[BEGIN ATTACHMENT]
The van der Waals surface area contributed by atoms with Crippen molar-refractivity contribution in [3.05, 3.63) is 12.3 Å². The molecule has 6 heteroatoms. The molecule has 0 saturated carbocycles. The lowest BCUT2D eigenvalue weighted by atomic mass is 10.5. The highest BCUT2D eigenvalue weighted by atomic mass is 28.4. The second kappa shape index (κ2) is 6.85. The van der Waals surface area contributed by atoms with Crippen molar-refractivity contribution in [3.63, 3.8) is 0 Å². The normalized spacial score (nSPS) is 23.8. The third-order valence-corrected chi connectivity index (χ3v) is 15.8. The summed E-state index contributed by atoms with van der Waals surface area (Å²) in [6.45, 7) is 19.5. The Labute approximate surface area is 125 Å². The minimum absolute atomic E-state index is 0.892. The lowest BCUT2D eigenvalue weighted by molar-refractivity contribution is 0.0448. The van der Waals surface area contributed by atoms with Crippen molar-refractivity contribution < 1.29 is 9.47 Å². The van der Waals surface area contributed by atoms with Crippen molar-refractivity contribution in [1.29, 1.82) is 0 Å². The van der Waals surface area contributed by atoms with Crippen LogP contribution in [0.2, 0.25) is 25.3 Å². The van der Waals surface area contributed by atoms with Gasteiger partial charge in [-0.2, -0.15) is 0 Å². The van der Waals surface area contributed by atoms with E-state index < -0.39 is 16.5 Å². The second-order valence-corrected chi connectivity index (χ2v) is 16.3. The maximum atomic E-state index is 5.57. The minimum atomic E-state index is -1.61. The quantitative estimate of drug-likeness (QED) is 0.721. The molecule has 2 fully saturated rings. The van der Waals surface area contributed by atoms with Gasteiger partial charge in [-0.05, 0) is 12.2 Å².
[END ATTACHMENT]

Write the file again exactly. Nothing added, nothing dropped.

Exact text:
The van der Waals surface area contributed by atoms with Crippen molar-refractivity contribution in [3.05, 3.63) is 12.3 Å². The molecule has 6 heteroatoms. The molecule has 0 saturated carbocycles. The lowest BCUT2D eigenvalue weighted by atomic mass is 10.5. The highest BCUT2D eigenvalue weighted by atomic mass is 28.4. The second kappa shape index (κ2) is 6.85. The van der Waals surface area contributed by atoms with Crippen molar-refractivity contribution in [3.63, 3.8) is 0 Å². The normalized spacial score (nSPS) is 23.8. The third-order valence-corrected chi connectivity index (χ3v) is 15.8. The summed E-state index contributed by atoms with van der Waals surface area (Å²) in [6.45, 7) is 19.5. The Labute approximate surface area is 125 Å². The minimum absolute atomic E-state index is 0.892. The lowest BCUT2D eigenvalue weighted by molar-refractivity contribution is 0.0448. The van der Waals surface area contributed by atoms with Crippen molar-refractivity contribution < 1.29 is 9.47 Å². The van der Waals surface area contributed by atoms with Crippen molar-refractivity contribution in [1.29, 1.82) is 0 Å². The van der Waals surface area contributed by atoms with Crippen LogP contribution in [0.2, 0.25) is 25.3 Å². The van der Waals surface area contributed by atoms with Gasteiger partial charge in [-0.2, -0.15) is 0 Å². The van der Waals surface area contributed by atoms with E-state index < -0.39 is 16.5 Å². The second-order valence-corrected chi connectivity index (χ2v) is 16.3. The maximum atomic E-state index is 5.57. The minimum atomic E-state index is -1.61. The quantitative estimate of drug-likeness (QED) is 0.721. The molecule has 2 fully saturated rings. The van der Waals surface area contributed by atoms with Gasteiger partial charge in [-0.05, 0) is 12.2 Å².